4. PEMCS affect drug sensitive in pancreatic cancer
PECMS-high patients had higher transcription levels of immunotherapy predictors, including CD274 (PD-L1), TNFRSF9, CD80, and CD86. However, multiple immune depletion markers, including PDCD1 (PD-1), CTLA-4, TIGHT, and CD27, were significantly higher in the PECMS-low group (Fig. 4a), suggesting a high proportion of depleted T cells in the infiltrated immune cells of patients in the PECM-low group.
To further discuss the relationship between PECMS and the response to ICB therapy, we introduced an independent cohort (IMvigor-210) in which renal cell carcinoma patients were treated with ICB (atezolizumab, an anti-PD-L1 antibody). After aligning the mRNA data to TCGA-PAAD, 237 patients were divided into the PECMS-low group, and 111 patients were divided into the PECMS-high group. The median survival of the PECMS-low group was 10.4 months (95% Cl 8.02-13.31 months), which was significantly longer than that of the PECMS-high group (6.7 months, 95% Cl 5.65-9.49 months, P=0.022) (Fig. 4b). A total of 198 patients in the PECMS-low group had response evaluation data. Twenty patients (10.1%) had the best outcome of complete response (CR), 32 (16.2%) had partial response (PR), 46 (23.2%) had stable disease (SD), and 100 (50.5%) had progressive disease (PD). In the 100 patients with response evaluation data in the PECMS-high group, the numbers of patients with the best efficacy of CR, PR, SD and PD were 5 (5%), 11 (11%), 46 (46%) and 67 (67%), respectively. Patients in the PECMS-low group had a significant response rate (P = 0.047) (Fig. 4c).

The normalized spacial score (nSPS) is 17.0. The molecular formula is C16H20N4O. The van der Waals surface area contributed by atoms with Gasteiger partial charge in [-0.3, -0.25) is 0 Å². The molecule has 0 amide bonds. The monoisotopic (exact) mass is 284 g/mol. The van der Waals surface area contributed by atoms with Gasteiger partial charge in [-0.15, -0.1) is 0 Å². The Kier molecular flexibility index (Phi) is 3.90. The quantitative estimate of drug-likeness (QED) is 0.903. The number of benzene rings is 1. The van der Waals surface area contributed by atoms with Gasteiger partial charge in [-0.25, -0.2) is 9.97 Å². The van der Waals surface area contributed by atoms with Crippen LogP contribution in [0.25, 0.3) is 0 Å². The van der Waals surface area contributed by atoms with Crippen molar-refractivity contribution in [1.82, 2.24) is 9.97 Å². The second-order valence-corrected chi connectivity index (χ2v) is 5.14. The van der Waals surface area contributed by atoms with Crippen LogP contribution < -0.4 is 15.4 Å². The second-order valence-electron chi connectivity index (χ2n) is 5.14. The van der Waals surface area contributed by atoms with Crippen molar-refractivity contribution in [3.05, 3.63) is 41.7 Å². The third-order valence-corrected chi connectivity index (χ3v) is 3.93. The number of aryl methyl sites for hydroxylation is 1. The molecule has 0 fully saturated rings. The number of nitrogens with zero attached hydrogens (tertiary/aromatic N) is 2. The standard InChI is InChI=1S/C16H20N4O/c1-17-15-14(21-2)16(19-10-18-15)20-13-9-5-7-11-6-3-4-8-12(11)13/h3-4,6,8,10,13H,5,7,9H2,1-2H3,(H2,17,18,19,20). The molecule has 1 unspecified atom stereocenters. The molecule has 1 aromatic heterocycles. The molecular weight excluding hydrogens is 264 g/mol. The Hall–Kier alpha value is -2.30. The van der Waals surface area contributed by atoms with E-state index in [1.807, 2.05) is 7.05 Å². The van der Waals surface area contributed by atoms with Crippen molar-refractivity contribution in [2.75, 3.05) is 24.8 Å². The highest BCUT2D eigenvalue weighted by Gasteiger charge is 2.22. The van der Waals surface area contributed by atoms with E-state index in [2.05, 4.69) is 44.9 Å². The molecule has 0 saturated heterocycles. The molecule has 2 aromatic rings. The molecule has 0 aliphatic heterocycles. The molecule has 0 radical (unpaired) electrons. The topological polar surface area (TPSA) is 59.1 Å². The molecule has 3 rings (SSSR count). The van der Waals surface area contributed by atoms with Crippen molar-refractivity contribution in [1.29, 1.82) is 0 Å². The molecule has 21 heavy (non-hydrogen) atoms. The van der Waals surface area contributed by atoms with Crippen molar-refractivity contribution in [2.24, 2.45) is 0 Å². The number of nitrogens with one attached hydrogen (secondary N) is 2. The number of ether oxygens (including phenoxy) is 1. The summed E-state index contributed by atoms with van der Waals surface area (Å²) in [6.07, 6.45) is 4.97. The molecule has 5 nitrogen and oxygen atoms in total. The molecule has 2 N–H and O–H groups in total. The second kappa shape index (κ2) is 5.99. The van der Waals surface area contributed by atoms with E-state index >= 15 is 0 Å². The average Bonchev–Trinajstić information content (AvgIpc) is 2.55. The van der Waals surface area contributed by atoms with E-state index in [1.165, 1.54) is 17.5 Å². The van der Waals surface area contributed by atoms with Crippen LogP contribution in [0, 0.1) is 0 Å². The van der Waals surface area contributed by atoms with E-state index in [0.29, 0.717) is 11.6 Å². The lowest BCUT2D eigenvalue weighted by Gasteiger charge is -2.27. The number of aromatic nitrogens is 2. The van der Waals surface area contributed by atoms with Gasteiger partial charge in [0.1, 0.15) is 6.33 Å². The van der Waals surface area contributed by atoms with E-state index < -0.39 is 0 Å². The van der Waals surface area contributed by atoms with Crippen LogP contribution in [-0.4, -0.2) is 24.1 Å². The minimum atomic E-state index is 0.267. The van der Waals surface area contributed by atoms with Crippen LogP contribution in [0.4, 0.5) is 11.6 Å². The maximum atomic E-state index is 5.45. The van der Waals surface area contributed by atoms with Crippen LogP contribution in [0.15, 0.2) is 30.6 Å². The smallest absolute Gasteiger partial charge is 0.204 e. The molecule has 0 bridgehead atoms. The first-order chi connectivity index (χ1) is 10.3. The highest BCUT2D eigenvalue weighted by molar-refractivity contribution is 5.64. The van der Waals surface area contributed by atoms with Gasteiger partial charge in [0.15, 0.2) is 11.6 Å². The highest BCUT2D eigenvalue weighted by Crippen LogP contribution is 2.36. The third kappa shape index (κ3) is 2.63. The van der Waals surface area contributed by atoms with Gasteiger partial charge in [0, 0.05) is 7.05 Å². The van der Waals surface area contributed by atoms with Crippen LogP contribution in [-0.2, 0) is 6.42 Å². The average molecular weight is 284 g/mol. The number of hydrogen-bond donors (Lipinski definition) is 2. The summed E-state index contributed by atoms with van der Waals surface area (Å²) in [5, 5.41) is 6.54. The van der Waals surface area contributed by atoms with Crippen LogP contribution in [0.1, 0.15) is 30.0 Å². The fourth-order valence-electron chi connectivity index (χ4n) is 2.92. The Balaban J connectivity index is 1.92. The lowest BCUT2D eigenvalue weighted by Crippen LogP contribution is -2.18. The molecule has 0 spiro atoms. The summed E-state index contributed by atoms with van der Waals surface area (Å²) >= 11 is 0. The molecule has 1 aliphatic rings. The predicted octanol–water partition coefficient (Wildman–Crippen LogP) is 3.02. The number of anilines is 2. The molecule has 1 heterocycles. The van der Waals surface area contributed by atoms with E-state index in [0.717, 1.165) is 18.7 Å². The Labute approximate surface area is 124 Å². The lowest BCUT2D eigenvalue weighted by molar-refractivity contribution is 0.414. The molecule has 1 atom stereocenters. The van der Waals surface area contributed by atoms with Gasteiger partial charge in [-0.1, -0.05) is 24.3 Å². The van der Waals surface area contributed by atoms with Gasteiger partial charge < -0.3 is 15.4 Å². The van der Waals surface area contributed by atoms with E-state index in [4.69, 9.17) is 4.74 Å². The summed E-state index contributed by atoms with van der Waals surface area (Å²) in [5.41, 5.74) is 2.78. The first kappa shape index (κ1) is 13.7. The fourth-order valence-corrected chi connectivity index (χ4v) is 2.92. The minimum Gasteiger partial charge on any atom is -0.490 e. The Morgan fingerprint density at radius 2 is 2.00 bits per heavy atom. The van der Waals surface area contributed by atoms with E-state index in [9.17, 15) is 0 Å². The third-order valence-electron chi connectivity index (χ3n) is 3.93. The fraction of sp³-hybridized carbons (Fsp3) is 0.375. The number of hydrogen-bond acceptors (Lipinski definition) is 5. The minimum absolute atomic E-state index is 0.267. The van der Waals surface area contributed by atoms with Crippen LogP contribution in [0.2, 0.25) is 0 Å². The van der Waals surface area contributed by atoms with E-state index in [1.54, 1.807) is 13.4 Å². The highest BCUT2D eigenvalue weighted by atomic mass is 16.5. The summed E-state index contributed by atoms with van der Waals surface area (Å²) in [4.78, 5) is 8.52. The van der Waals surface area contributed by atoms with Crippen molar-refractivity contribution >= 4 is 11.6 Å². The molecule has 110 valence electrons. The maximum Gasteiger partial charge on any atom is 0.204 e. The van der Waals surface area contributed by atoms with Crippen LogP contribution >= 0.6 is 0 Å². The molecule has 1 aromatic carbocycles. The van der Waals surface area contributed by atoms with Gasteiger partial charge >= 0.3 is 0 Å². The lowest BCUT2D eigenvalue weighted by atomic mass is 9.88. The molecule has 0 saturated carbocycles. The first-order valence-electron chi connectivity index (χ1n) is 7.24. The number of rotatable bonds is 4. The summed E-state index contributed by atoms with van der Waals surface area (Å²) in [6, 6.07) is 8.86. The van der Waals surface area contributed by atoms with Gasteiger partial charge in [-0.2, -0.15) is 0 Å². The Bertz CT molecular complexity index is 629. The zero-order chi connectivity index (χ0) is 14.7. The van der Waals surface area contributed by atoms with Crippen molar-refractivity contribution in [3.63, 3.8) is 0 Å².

Among the main types of chemotherapeutic drugs approved for pancreatic cancer in the National Comprehensive Cancer Network (NCCN) guidelines, there was no significant difference between the PECMS-high and PECMS-low groups in the sensitivity to fluorouracil (5-FU or gemcitabine) and platinum. However, for taxane (paclitaxel and docetaxel), the PECMS-low group had a significantly higher sensitivity prediction. For all the selected chemotherapeutic drugs, PEMCS was negatively correlated with the drug sensitivity score. This partly explains the poor survival of patients in the PECMS-high group. The relationship between the PECMS score and sensitivity to phenformin (a biguanide hypoglycemic drug) was then analyzed. The results suggested that PECMS-high patients had a higher predicted sensitivity to phenformin, and PECMS showed a significant positive correlation with phenformin sensitivity (Fig. 4d).
Among the targeted medicines, we screened 17 drugs with significant differences in sensitivity prediction between the two groups. Seven drugs were predicted to be more efficient in the PECM-low group, including AICAR (AMPK agonist), MBS-754807 (IGF1R inhibitor), dasatinib (ABL inhibitor), thapsigargin (sarcoendoplasmic reticulum Ca2+-ATPase inhibitor), and trametinib (MEK inhibitor), while CPT724714 (ERBB2 inhibitor), crizotinib (ALK inhibitor), GT-2580 (CSF1R inhibitor), masitinib (KIT inhibitor), OSI-027 (mTOR inhibitor), parthenolide (NFKB1 inhibitor), ruxolitinib (JAK inhibitor), shikonin (PKM2 inhibitor), and vorinostat (histone acetylase inhibitor) showed higher predictive sensitivity in the PECMS-high group (Supplementary Fig. S6).